Do you have a Social Netwoking Policy? In Colleton County, a South Carolina paramedic and firefighter was fired earlier this month because of a video he posted on Facebook. Brown’s situation is similar to an increasing number of disciplinary actions being taken against firefighters for social networking. The case shows the challenge that fire service leaders and firefighters face in dealing with social media issues. What appears to be uncontroverted is that Brown created an animated video at a web site, xtranormal.com, on which you can create cartoon-like characters, type in a script, and the characters will speak in a robotic-like language. The video involved two characters, a white firefighter and a black doctor, set in the emergency department of a hospital.
There are thousands of social networking sites other than Facebook, Twitter, My Space, Linkedin, with some of the thousands to inlcude: Advogato, Amie Street, ANobii, aSmallWorld, Athlinks , The Auteurs, Avatars United, BabyCenter, Badoo, Bebo, Bigadda, BigTent, Biip, BlackPlanet, Blogster, Bolt.com, Books iRead, Buzznet, CafeMom, Cake Financial, Care2, Cellufun, Classmates.com, Cloob, CollegeBlender, CouchSurfing, DailyBooth, DailyStrength, Decayenne, deviantART, DigitalVerse.org, Disaboom, Dol2day, DontStayIn, Draugiem.lv, Elftown, Epernicus, Eons.com, Experience Project, Exploroo, Facebook, Faceparty, Faces.com, Fetlife, Fillos de Galicia, FilmAffinity, FledgeWing, Flixster, Flickr, Fotolog, Foursquare, Friends Reunited, Friendster, Frühstückstreff, Fubar, Gaia Online, GamerDNA, Gather.com, Gays.com, Geni.com, Gogoyoko, Goodreads, Google Buzz, Gossipreport.com, Grono.net, Habbo, hi5, Hospitality Club, Hyves, Ibibo LinkedIn, Listography, LiveJournal, Meetup.com, and Meettheboss.
Is a policy needed? Most certainly. Do you have one that you are willing to share? Please do.
Twitter with caution
My personal opinion is that when I am at my house I should be able to post anything I want. I understand not using the department name and things like that but I think it is time for the companies to butt out of my personal life away from work. Whatever happened to freedom of speech?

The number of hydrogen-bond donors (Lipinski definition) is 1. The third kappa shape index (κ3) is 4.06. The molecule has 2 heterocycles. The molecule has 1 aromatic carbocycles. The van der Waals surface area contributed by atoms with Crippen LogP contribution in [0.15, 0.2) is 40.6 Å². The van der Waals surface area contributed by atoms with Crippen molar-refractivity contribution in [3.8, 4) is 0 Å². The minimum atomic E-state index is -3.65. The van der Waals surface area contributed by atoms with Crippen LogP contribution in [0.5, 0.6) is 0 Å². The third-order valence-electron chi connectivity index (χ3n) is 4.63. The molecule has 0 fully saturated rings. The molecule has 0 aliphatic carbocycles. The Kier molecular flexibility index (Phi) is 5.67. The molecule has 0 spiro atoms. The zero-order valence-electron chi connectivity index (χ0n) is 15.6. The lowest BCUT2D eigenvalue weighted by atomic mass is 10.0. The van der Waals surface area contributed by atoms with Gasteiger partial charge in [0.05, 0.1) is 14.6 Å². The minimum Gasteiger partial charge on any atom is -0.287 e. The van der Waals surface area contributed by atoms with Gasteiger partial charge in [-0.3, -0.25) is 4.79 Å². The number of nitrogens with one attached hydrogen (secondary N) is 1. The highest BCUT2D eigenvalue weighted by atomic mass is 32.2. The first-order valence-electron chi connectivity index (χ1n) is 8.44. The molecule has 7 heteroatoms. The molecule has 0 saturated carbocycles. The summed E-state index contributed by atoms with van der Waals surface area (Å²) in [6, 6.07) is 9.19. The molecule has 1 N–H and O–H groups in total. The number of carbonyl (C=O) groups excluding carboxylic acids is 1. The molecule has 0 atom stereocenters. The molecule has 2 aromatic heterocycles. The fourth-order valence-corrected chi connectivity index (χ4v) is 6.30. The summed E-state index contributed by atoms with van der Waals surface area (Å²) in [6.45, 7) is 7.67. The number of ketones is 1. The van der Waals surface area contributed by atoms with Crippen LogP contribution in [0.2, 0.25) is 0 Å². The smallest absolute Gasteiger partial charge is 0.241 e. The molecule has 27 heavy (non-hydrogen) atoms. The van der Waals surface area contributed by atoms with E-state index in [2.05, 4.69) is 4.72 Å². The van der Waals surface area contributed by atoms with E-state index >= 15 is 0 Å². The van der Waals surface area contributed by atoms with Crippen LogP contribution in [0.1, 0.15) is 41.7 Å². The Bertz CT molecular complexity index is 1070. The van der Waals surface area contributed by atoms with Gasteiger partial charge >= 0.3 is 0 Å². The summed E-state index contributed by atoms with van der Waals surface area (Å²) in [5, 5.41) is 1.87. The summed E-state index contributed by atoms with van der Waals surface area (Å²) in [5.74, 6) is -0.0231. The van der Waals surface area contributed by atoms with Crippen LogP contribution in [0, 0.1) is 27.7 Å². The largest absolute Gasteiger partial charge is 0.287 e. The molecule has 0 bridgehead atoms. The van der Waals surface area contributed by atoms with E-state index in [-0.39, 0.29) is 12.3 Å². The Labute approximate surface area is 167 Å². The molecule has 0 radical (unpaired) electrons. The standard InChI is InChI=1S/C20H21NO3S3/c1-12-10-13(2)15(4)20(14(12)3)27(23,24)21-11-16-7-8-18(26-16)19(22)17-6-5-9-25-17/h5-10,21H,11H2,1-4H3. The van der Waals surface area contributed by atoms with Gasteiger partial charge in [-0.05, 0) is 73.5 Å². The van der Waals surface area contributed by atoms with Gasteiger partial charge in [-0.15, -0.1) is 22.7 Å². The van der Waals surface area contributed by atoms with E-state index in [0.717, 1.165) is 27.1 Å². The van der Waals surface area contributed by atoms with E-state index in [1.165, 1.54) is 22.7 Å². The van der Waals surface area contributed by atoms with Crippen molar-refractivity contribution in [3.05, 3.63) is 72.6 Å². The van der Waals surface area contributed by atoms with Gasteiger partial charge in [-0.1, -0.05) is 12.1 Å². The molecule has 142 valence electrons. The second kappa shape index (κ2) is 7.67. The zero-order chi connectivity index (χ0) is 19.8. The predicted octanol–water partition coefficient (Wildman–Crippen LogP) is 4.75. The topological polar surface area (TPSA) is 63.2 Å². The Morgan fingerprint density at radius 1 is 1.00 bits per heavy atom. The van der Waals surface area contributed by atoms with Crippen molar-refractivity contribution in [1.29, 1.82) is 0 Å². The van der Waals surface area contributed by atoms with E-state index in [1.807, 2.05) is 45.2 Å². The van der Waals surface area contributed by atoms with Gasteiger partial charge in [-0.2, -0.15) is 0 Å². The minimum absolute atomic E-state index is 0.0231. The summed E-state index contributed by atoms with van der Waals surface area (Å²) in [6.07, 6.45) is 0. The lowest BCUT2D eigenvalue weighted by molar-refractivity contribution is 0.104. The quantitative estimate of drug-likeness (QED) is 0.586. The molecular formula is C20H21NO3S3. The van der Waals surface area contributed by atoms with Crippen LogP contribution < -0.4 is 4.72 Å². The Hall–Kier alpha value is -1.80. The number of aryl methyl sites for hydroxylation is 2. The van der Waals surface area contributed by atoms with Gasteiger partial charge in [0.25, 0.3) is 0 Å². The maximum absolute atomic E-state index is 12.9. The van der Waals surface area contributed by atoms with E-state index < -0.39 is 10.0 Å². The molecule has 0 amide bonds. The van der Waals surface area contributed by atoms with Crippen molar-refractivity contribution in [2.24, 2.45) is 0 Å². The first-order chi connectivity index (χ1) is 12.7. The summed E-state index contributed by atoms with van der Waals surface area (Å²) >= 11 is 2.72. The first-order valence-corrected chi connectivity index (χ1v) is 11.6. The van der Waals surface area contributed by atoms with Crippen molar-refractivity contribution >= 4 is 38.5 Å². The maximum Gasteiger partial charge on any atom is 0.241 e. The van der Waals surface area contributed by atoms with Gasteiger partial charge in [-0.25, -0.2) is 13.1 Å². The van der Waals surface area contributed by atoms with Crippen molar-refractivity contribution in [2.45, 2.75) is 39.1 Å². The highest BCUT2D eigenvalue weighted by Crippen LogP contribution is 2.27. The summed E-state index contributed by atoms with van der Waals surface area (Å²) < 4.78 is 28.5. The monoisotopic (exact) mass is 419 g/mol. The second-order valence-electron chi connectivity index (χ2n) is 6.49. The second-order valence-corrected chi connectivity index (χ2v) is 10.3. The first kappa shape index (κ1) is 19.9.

If the conduct occurs at your personal residence, and it affects your employer your conduct does come under some scrutiny by your employer. I am not sure if Mr. Brown created this video on duty or off duty, but the effects on Mr. Brown are devastating to him and his family and it began the debate related to social networking policies.
At the recent EMS Conference in Baltimore, Steve Wirth, of Page, Wolfberg & Wirth LLC, a national EMS-industry law firm, discussing the Brown dismissal told a session at the conference that employees of public agencies — unlike private — do have some constitutional rights in the workplace. "It does include the right to speak out on matters of public concern. But the same protection does not apply to matters of private concern, including employment related issues and grievances about work policy generally," he said. Wirth said elements of the video — which Brown said he created to highlight the frustrations EMS providers can face — could be deemed as dealing with matters of public concern; specifically responders' time being tied up with minor calls.
He told the session while it could be deemed as "protected speech," parts of the video that did not involve matters of public concern could be used as reasons for dismissal. Steve Wirth discussed this issue at length indicating that there are certain elements of Mr. Brown’s conduct which lead to his termination could be upheld in any pending litigation.
This is a major issue for employer’s right to manage the social media postings by their employees and as you see in my posting above you and in other news around the country. For example, a Fire Capt. detailed to the Philadelphia Fire Department's recruitment team, was placed on paid leave over allegations that he proposed a scheme to bring in more minority candidates by doctoring the city's computerized application process through email. There is obviously a lot more detail to this issue, but you get the point.
Protected speech is our constitutional right – although a limited right in certain situations.